An intriguing story almost slipped by unnoticed yesterday. It is about a truancy program in the Mesa School District, which is Arizona’s largest.

The “no-nonsense” program provides a series of checks on student absence, which may culminate in a misdemeanor conviction.

You may read the whole story here.

As it explains:

“Truancy court is a no-nonsense year-old partnership between the Mesa Public Schools Safety and Security Department and East Valley justice of the peace courts … . Mesa, the largest school district in the state, has a long history of being the toughest on truants.”

Truancy is certainly a problem, but the story reminded me that having a criminal conviction may be a problem too. In fact, the “criminalizing” of youth behavior has grown so pervasive that it’s now got a label: The School to Prison Pipeline. And as we might guess, it most affects students who are poor or of color, or often both.

Justice of the Peace Dan Dodge talks to a woman and her daughter about truancy during a hearing at Highland Justice Court in Gilbert. (Deirdre Hamill/The Arizona Republic)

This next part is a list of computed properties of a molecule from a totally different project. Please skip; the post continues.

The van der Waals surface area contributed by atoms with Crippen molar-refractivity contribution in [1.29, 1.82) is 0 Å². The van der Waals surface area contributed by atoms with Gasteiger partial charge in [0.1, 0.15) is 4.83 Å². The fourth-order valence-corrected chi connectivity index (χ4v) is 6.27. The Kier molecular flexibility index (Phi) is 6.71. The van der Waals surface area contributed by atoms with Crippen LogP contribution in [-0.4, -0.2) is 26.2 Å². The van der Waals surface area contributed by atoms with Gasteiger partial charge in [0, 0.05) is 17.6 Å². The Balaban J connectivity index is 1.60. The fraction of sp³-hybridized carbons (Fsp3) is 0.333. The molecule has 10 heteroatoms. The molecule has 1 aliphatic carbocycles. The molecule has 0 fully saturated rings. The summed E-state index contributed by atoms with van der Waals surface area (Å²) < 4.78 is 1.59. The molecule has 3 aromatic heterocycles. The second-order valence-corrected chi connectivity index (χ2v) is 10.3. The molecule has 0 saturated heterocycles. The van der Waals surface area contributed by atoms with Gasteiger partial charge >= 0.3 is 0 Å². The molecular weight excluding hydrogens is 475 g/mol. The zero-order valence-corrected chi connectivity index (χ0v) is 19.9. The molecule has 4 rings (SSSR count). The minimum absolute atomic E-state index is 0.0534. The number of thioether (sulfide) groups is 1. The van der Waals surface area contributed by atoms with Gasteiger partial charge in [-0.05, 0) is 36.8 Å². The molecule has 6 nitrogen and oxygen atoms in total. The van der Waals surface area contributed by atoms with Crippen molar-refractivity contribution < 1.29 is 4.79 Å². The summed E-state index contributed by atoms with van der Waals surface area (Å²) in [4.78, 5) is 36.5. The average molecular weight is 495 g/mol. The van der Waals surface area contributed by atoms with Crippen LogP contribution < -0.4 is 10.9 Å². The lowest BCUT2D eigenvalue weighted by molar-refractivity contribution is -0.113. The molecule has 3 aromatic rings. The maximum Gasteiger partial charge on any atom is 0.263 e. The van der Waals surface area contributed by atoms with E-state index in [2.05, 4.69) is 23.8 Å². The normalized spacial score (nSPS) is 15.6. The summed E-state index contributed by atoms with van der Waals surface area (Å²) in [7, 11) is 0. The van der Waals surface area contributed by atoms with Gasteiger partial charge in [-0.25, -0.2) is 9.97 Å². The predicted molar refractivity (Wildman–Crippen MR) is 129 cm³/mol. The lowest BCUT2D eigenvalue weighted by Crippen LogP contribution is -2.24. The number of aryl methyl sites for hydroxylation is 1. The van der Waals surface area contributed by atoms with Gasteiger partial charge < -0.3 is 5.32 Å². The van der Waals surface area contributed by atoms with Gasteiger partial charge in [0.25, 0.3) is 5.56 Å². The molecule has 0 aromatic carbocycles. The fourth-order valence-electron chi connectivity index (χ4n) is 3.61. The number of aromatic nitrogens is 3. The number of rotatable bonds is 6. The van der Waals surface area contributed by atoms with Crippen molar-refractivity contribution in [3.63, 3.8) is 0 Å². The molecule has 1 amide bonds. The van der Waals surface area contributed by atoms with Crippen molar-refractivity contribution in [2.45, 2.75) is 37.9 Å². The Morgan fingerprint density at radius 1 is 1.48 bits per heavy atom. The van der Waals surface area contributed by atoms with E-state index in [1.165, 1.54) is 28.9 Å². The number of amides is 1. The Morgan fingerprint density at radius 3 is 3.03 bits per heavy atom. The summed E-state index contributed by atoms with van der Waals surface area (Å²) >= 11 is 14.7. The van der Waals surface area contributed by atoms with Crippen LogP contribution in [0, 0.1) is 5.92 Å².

Have any lawyers had experience with this approach, in Mesa or elsewhere? As the steps toward a conviction escalate, are the students provided counsel? (Likely not, given the absence of jail time that is possible.) Are the juveniles advised of the meaning of accepting (or having imposed) a misdemeanor conviction? Do they have an inkling of how it will affect job and other opportunities, when they must indicate that they have been convicted of an offense?

In fact, dropping out of school is not a good thing, but could it ever be the better course? For those who are old enough to drop out of high school, could it be preferable to do that just before a conviction is levied? After all, a person may always go back and earn a GED. But you may never undo the conviction.

What do you think?